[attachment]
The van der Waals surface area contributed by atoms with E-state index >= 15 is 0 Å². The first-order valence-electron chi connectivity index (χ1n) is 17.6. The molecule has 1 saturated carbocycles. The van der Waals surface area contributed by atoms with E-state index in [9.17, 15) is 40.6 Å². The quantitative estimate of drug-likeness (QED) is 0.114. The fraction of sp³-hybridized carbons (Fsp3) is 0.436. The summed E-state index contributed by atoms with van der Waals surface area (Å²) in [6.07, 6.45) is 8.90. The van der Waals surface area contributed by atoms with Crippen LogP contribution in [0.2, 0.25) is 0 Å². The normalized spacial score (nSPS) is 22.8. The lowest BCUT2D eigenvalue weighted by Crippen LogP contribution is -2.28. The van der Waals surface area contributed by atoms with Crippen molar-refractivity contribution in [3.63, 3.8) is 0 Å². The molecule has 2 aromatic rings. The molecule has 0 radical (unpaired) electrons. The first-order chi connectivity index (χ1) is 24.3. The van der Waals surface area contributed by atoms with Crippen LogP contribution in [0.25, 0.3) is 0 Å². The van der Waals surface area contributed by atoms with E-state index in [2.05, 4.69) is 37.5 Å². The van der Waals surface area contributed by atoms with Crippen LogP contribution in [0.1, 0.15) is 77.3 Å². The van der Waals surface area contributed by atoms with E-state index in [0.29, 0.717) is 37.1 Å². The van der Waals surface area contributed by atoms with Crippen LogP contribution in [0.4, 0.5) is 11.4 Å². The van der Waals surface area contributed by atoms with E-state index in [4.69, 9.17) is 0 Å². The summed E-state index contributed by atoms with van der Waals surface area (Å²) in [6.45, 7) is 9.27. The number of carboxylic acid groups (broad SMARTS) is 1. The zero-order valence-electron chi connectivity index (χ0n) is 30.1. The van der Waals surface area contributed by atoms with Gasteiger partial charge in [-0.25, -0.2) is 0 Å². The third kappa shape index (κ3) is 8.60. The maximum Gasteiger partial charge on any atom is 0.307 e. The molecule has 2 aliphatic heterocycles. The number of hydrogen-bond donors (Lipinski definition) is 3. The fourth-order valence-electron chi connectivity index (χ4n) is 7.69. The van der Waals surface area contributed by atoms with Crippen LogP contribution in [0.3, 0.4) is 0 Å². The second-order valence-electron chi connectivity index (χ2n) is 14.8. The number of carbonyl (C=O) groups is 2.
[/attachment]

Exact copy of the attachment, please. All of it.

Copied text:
The van der Waals surface area contributed by atoms with E-state index >= 15 is 0 Å². The first-order valence-electron chi connectivity index (χ1n) is 17.6. The molecule has 1 saturated carbocycles. The van der Waals surface area contributed by atoms with E-state index in [9.17, 15) is 40.6 Å². The quantitative estimate of drug-likeness (QED) is 0.114. The fraction of sp³-hybridized carbons (Fsp3) is 0.436. The summed E-state index contributed by atoms with van der Waals surface area (Å²) in [6.07, 6.45) is 8.90. The van der Waals surface area contributed by atoms with Crippen LogP contribution in [0.2, 0.25) is 0 Å². The normalized spacial score (nSPS) is 22.8. The lowest BCUT2D eigenvalue weighted by Crippen LogP contribution is -2.28. The van der Waals surface area contributed by atoms with Crippen molar-refractivity contribution in [3.63, 3.8) is 0 Å². The molecule has 2 aromatic rings. The molecule has 0 radical (unpaired) electrons. The first-order chi connectivity index (χ1) is 24.3. The van der Waals surface area contributed by atoms with Crippen LogP contribution in [0.25, 0.3) is 0 Å². The van der Waals surface area contributed by atoms with E-state index in [2.05, 4.69) is 37.5 Å². The van der Waals surface area contributed by atoms with Crippen LogP contribution in [0.1, 0.15) is 77.3 Å². The van der Waals surface area contributed by atoms with E-state index in [0.29, 0.717) is 37.1 Å². The van der Waals surface area contributed by atoms with Crippen LogP contribution in [0.4, 0.5) is 11.4 Å². The van der Waals surface area contributed by atoms with E-state index in [4.69, 9.17) is 0 Å². The summed E-state index contributed by atoms with van der Waals surface area (Å²) in [6.45, 7) is 9.27. The number of carboxylic acid groups (broad SMARTS) is 1. The zero-order valence-electron chi connectivity index (χ0n) is 30.1. The van der Waals surface area contributed by atoms with Gasteiger partial charge in [-0.25, -0.2) is 0 Å². The third kappa shape index (κ3) is 8.60. The maximum Gasteiger partial charge on any atom is 0.307 e. The molecule has 2 aliphatic heterocycles. The number of hydrogen-bond donors (Lipinski definition) is 3. The fourth-order valence-electron chi connectivity index (χ4n) is 7.69. The van der Waals surface area contributed by atoms with Crippen LogP contribution in [0.3, 0.4) is 0 Å². The second-order valence-electron chi connectivity index (χ2n) is 14.8. The number of carbonyl (C=O) groups is 2.